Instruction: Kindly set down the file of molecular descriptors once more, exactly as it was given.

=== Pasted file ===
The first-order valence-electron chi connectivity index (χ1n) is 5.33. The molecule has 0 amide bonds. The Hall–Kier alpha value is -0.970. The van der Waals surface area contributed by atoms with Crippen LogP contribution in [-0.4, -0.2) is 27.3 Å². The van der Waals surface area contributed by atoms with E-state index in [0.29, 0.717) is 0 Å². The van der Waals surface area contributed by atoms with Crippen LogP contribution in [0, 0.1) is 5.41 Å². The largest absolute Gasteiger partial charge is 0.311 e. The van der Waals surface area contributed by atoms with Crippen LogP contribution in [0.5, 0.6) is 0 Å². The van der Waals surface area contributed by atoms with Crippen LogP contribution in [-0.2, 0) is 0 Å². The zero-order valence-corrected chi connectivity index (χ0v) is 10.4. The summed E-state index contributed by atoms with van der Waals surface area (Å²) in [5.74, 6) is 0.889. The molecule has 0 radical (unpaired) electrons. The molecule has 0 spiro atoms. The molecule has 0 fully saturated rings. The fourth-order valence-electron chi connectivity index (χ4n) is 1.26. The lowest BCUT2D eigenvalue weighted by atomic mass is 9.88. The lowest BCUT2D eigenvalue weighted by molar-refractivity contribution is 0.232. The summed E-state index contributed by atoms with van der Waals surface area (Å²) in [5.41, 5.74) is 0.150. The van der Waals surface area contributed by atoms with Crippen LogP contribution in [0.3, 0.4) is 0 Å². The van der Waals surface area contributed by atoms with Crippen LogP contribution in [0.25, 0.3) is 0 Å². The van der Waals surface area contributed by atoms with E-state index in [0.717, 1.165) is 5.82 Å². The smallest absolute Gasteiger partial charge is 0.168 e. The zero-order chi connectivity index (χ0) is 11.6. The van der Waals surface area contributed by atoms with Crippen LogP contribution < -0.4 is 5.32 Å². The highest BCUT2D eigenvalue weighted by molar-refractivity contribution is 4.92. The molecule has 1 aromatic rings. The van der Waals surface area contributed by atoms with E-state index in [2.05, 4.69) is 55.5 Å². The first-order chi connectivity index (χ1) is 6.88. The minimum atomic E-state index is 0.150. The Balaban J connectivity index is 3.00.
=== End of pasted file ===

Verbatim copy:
The first-order valence-electron chi connectivity index (χ1n) is 5.33. The molecule has 0 amide bonds. The Hall–Kier alpha value is -0.970. The van der Waals surface area contributed by atoms with Crippen LogP contribution in [-0.4, -0.2) is 27.3 Å². The van der Waals surface area contributed by atoms with E-state index in [0.29, 0.717) is 0 Å². The van der Waals surface area contributed by atoms with Crippen LogP contribution in [0, 0.1) is 5.41 Å². The largest absolute Gasteiger partial charge is 0.311 e. The van der Waals surface area contributed by atoms with Crippen LogP contribution in [0.5, 0.6) is 0 Å². The van der Waals surface area contributed by atoms with Crippen LogP contribution in [-0.2, 0) is 0 Å². The zero-order valence-corrected chi connectivity index (χ0v) is 10.4. The summed E-state index contributed by atoms with van der Waals surface area (Å²) in [5.74, 6) is 0.889. The molecule has 0 radical (unpaired) electrons. The molecule has 0 spiro atoms. The molecule has 0 fully saturated rings. The fourth-order valence-electron chi connectivity index (χ4n) is 1.26. The lowest BCUT2D eigenvalue weighted by atomic mass is 9.88. The lowest BCUT2D eigenvalue weighted by molar-refractivity contribution is 0.232. The summed E-state index contributed by atoms with van der Waals surface area (Å²) in [5.41, 5.74) is 0.150. The van der Waals surface area contributed by atoms with Crippen LogP contribution in [0.3, 0.4) is 0 Å². The van der Waals surface area contributed by atoms with Crippen LogP contribution in [0.25, 0.3) is 0 Å². The van der Waals surface area contributed by atoms with E-state index in [0.717, 1.165) is 5.82 Å². The smallest absolute Gasteiger partial charge is 0.168 e. The zero-order chi connectivity index (χ0) is 11.6. The van der Waals surface area contributed by atoms with Crippen LogP contribution < -0.4 is 5.32 Å². The highest BCUT2D eigenvalue weighted by molar-refractivity contribution is 4.92. The molecule has 1 aromatic rings. The van der Waals surface area contributed by atoms with E-state index in [2.05, 4.69) is 55.5 Å². The first-order chi connectivity index (χ1) is 6.88. The minimum atomic E-state index is 0.150. The Balaban J connectivity index is 3.00.